I want to challenge you--this week, when something threatens to steal your contentment, choose to draw from God; decide to stop drawing from other sources and trying to be in control. When you find yourself becoming flustered, anxious, or angry, stop and say, "Lord, You are my source, and I draw from You the capacity to be kind. I draw from You the forgiveness I need to extend right now. I draw from You the love I need to express." This decision is a matter of simple trust.

Watch and see how God will quiet your spirit and provide confidence when you draw only from Him as your source. You'll be surprised at your own attitude: when you respond from within--rather than from the flesh--Jesus will give you the ability to respond as He would.

Saturday, June 20, 2015

Actions Have Consequences

Actions have consequences! In the book of Genesis we read how Joseph placed his loyalty above lust when he was tempted by Potiphar’s wife. His primary concern was the preference of God when he said, “How can I do this great wickedness, and sin against God” (Genesis 39:9)?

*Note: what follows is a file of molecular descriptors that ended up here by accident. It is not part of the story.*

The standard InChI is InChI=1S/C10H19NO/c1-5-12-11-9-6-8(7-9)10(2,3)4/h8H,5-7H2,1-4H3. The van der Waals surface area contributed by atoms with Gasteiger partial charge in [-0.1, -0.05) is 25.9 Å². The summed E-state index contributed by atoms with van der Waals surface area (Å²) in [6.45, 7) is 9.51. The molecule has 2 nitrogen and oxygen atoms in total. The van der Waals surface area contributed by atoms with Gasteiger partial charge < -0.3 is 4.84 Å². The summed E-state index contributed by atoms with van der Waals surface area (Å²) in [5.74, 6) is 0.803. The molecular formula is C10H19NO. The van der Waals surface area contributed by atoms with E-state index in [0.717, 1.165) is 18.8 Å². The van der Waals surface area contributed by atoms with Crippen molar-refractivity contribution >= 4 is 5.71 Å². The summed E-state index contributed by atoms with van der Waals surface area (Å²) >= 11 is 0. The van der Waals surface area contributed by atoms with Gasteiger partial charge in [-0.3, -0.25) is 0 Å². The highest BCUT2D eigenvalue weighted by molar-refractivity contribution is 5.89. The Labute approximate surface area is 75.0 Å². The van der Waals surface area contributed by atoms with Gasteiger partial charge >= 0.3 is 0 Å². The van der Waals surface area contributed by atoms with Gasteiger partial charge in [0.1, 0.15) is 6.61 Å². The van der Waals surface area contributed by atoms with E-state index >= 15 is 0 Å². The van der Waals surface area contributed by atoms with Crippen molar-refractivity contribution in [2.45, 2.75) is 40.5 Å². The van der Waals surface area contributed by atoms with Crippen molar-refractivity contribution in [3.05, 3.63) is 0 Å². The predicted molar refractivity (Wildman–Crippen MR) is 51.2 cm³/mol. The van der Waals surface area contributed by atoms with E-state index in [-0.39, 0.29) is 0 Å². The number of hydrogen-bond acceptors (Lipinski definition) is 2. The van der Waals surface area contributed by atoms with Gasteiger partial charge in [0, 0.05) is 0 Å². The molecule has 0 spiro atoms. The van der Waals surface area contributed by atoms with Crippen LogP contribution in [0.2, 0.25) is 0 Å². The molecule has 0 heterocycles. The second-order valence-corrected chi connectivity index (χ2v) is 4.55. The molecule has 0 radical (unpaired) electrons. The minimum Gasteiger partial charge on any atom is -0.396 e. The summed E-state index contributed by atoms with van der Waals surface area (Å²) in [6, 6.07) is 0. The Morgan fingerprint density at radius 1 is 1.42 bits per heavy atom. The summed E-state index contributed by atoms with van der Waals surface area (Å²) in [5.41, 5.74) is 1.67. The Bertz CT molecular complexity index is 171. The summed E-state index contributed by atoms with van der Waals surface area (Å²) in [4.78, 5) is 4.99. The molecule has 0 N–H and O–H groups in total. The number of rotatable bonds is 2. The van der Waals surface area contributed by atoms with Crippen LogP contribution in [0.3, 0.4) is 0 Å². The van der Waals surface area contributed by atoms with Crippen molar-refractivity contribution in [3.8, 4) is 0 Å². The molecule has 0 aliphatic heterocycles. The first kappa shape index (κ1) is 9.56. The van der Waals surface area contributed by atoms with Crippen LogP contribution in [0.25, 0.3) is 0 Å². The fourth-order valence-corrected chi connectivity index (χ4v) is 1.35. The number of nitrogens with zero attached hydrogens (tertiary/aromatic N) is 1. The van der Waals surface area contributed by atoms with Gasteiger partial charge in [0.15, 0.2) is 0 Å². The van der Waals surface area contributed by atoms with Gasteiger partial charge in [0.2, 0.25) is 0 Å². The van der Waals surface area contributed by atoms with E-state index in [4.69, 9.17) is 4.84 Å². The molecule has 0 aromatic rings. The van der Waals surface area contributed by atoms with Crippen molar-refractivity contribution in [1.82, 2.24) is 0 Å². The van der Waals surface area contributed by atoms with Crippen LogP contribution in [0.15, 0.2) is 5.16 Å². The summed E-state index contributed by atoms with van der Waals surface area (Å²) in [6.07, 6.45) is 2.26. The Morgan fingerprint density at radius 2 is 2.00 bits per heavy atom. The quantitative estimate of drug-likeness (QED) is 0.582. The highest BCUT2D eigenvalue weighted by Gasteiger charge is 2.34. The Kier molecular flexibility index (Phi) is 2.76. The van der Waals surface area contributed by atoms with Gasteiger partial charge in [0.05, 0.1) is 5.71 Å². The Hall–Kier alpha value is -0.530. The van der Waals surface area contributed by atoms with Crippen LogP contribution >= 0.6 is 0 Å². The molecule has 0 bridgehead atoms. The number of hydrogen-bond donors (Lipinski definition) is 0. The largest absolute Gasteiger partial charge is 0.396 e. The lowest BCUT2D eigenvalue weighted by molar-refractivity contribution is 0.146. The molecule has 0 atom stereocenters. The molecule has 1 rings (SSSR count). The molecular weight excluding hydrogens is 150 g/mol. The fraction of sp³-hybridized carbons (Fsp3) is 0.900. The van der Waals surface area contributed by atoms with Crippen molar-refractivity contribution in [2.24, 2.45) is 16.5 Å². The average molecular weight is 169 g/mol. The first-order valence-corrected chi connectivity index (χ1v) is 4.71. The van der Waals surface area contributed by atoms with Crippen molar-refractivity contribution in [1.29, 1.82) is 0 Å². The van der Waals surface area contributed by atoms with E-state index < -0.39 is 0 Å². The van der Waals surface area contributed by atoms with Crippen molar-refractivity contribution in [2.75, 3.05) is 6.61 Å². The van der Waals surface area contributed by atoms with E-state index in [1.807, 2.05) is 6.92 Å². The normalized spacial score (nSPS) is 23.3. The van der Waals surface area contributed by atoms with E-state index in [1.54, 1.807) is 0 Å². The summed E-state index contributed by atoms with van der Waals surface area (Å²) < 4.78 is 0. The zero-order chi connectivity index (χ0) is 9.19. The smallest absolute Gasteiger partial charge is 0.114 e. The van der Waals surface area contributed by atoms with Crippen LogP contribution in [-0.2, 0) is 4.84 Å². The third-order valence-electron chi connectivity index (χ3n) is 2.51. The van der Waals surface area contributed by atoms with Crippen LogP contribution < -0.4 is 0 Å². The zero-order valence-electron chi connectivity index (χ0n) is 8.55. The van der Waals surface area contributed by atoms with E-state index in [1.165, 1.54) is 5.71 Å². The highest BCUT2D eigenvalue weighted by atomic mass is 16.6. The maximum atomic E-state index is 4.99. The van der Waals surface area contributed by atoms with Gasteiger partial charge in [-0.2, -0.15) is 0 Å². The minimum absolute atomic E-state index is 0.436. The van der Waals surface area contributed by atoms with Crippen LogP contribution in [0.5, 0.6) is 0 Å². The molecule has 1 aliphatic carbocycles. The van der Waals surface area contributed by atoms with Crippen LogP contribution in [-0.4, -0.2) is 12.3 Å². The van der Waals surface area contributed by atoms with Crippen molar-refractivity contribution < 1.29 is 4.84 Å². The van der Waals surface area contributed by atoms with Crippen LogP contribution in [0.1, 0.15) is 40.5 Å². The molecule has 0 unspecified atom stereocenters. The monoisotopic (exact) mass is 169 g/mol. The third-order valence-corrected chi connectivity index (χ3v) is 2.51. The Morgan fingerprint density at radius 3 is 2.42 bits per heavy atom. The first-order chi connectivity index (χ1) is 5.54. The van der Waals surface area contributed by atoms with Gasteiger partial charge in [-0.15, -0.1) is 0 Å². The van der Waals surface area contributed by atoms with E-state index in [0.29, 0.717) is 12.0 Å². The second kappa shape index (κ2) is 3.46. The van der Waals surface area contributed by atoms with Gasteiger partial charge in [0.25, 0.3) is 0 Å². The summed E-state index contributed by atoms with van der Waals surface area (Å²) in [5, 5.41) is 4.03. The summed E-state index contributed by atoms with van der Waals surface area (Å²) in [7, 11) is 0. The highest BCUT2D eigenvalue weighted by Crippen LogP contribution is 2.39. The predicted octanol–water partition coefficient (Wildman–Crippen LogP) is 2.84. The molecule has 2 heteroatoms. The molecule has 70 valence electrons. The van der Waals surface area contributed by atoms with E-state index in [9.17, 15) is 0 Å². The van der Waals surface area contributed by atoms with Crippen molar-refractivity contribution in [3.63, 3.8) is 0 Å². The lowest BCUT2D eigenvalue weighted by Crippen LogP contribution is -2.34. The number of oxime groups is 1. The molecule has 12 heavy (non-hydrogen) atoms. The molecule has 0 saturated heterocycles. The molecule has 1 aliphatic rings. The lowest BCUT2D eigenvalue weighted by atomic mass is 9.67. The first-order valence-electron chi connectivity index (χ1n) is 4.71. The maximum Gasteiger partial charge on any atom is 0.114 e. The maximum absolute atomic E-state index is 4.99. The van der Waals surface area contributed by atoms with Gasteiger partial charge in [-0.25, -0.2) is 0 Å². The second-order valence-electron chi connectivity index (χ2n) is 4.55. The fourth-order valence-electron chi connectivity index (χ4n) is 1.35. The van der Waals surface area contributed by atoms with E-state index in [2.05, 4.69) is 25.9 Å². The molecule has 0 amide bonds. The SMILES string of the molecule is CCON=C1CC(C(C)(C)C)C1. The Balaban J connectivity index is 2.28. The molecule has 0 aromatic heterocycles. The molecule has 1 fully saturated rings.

The lesson we learn from Joseph is surprisingly simple: Do what pleases God. Your co-workers want to include a trip to a gentleman’s club on the evening agenda. What do you do? Do what pleases God. Your date invites you to conclude the evening with drinks at his place. How should you reply? Do what pleases God.

You don’t fix a struggling marriage with an affair, a drug problem with more drugs, debt with more debt. You don’t get out of a mess by making another one. You’ll never go wrong doing what is right. Just do what pleases God.

Friday, June 19, 2015

Uncontrolled Weakness

The book of Judges tells of a man named Samson, who was so strong he could kill a lion with his bare hands (14:5-6). He possessed physical strength unequalled by any human being. But this could not compensate for his inner weakness.

All of us have areas of weakness. God wants these character flaws to show us how totally dependent we are upon Him. When we handle them properly, they drive us into a deeper, more intimate relationship with the Lord. But uncontrolled weakness wreaks havoc in a person’s life.